I’m sitting on a bench in my backyard, soaking up sunlight on a Sunday morning. At my feet is my dog, McGee, his black fur absorbing even more rays. I love McGee. The ways I love him or the things about him that I love are innumerable; the why is mysterious. He makes me imagine.
I didn’t grow up with a dog, and it’s possible that stunted my empathy, because I now have a theory that dogs (and I guess I’ll reluctantly admit, cats) invite empathy. It has to do with language, or their lack of it. Dogs don’t “tell” what’s on their mind or how they feel. They show, and we must infer. We have to stop and observe behaviors, and then journey into their fuzzy head. McGee’s feet bounce up and down, left, then right as he stands at the top of the stairs, like one of those show horses prancing in place. His body vibrates. It doesn’t take an empathy wizard to infer that the impending feast (dry kibble) stands as one of the highlights of McGee’s day.
It takes a little closer observation to note that when my wife and I are in different rooms of the house, McGee generally finds his way to the midpoint between our two locations. Nancy is downstairs watching Chef’s Table. I’m in the dining room procrastinating in front of a computer. McGee has done his triangulation and reclines at his post at the top of the stairs. He’s resting, but also alert. He seems to keep one eye on each of us. At those moments we infer his deep sense of responsibility. He must keep tabs on his herd.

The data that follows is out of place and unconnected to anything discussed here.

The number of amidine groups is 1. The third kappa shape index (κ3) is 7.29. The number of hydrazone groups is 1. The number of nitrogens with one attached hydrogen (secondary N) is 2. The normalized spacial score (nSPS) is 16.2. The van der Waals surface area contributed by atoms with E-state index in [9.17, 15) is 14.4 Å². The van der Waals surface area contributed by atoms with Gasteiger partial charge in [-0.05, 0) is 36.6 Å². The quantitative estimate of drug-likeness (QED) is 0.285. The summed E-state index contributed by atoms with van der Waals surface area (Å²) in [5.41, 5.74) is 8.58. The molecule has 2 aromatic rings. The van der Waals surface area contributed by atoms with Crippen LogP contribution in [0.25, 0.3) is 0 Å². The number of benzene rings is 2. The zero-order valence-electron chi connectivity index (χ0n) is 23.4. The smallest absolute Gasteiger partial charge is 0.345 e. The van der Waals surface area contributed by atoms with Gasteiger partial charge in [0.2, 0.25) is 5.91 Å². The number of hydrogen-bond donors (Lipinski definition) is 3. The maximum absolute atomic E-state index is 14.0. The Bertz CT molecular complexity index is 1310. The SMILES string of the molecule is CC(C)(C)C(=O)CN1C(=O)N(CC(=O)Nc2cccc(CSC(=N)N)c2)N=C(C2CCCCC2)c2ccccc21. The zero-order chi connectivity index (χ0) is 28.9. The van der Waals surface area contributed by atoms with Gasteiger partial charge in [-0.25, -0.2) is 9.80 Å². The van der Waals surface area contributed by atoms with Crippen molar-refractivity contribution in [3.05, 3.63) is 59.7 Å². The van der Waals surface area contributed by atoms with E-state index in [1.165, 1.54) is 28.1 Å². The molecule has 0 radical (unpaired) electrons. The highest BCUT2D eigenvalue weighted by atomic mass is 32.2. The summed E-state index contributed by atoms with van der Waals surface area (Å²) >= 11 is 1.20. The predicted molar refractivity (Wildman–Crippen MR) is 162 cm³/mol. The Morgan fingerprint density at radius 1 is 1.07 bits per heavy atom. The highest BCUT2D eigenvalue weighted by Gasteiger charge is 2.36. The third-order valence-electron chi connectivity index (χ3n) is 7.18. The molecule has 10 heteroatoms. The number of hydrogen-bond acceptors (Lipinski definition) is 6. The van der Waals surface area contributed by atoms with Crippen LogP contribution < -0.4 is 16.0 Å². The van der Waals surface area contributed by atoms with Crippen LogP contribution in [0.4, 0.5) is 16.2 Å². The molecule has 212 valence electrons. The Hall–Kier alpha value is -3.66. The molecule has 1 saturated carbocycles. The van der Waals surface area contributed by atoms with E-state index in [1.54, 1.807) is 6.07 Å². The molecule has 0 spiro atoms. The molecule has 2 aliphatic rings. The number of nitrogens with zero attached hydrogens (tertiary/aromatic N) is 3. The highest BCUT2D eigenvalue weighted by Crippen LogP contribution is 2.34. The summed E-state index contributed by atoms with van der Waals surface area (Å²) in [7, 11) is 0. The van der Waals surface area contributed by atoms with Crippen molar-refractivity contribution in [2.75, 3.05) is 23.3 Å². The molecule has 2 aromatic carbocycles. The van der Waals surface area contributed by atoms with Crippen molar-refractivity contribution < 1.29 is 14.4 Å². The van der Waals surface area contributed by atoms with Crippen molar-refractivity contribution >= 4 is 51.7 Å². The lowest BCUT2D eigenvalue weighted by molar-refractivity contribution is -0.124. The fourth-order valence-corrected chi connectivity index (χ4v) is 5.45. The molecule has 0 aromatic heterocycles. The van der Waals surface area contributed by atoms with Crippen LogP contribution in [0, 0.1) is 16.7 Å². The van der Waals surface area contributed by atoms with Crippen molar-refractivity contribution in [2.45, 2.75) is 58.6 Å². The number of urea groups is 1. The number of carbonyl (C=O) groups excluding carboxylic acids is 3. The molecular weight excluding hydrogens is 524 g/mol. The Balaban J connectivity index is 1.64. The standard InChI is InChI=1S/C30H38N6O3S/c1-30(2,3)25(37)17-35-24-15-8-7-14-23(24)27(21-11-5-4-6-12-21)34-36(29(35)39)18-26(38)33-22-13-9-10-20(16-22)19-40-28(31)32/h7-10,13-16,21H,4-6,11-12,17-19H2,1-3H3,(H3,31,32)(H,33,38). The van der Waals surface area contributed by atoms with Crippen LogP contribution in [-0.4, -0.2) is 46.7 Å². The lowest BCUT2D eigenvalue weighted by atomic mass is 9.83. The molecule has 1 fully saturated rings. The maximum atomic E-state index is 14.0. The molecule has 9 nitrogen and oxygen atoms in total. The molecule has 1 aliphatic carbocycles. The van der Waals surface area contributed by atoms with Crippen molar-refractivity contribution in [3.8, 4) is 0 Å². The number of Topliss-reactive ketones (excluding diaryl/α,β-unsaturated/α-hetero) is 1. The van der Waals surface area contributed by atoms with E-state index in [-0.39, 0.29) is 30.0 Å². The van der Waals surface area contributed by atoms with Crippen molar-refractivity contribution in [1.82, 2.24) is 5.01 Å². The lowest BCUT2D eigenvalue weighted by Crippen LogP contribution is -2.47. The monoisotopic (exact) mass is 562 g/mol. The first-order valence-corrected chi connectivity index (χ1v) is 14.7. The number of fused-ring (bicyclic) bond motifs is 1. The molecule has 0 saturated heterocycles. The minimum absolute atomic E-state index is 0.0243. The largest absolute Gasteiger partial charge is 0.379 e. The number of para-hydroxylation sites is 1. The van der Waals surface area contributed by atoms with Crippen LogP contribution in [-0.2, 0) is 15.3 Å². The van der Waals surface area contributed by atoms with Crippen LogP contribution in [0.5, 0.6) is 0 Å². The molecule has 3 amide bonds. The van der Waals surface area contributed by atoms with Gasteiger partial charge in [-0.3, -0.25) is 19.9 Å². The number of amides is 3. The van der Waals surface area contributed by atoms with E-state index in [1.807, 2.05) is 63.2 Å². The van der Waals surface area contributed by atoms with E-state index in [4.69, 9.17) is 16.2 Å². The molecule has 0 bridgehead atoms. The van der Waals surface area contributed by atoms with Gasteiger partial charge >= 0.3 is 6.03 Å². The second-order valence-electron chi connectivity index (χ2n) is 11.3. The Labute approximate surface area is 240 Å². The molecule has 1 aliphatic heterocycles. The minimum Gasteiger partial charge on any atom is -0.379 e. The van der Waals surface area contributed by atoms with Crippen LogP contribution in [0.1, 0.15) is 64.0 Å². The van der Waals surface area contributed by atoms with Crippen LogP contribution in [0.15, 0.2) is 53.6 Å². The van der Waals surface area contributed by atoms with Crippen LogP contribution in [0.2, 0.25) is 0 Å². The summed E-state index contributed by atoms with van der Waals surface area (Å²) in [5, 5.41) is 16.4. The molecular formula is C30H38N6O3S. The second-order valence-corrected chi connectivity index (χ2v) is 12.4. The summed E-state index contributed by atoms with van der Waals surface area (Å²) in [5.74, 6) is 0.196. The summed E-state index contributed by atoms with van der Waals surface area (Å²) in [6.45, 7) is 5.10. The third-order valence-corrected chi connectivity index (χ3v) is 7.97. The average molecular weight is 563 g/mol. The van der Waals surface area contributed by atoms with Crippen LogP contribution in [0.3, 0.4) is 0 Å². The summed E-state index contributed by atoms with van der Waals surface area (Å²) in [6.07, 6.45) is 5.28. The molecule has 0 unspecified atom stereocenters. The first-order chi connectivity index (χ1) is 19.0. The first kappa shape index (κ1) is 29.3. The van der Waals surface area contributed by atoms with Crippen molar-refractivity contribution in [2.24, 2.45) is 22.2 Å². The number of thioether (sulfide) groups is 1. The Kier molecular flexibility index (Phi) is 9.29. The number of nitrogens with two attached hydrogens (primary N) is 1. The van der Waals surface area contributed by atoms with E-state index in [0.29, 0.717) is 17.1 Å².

At other times, though, our empathy is mostly imagination. It’s a mind (or heart) playing with the mystery of what might run through another creature’s mind. My wife has a Master’s degree in that field. Perhaps this is because she grew up with ducks, rabbits, dogs, cats, chickens, and an imaginary friend or two. She takes what she observes in McGee, his loyalty, and his urgent barking when something needs to happen immediately (He barks to inform us when Boo, our elderly dog, needs to be let out. He barks at 5:00 p.m. when he desperately needs his next meal. He barks when we put his leash on him, as though we might, without his reminders, forget that our next step is to leave the house). She also observes McGee’s boundless self-esteem, which grows daily despite some evidence that his body was designed by a committee charged with using up assorted leftover dog parts. Still, he prances through the house or the neighborhood, tail raised, head high. These behaviors and attributes have led her to imagine a full character, who, if that design committee had gifted him with language, might actually speak the words that Nancy utters for him.
When he was hiking with us and accidentally stepped off a log bridge, finding himself neck deep in muddy waters, it seems perfectly believable that after extracting himself, sneezing, and shaking water all over us, our faithful and overly confident dog’s first barked comments might include these slightly delusional words: “Wow! I repeat, wow! Did you guys see how I just saved you from that tsunami? I leaped into the wave. I smashed it back into the large, and nearly overwhelming puddle over there. That was a brave and heroic act, dontcha think? You are very fortunate to have such a brave and heroic leader.”
Logically, I know that McGee has a simpler brain than this. His schema does not include tsunamis or the concept of heroism. Still, I think the character traits are real: the sense of duty, the need to give orders, the inflated and unwarranted sense of grandeur. And, with practice, I am learning to throw my mind, and my voice, into that wordless fuzzy head. It’s empathy training 101, and just one more reason to love my dog.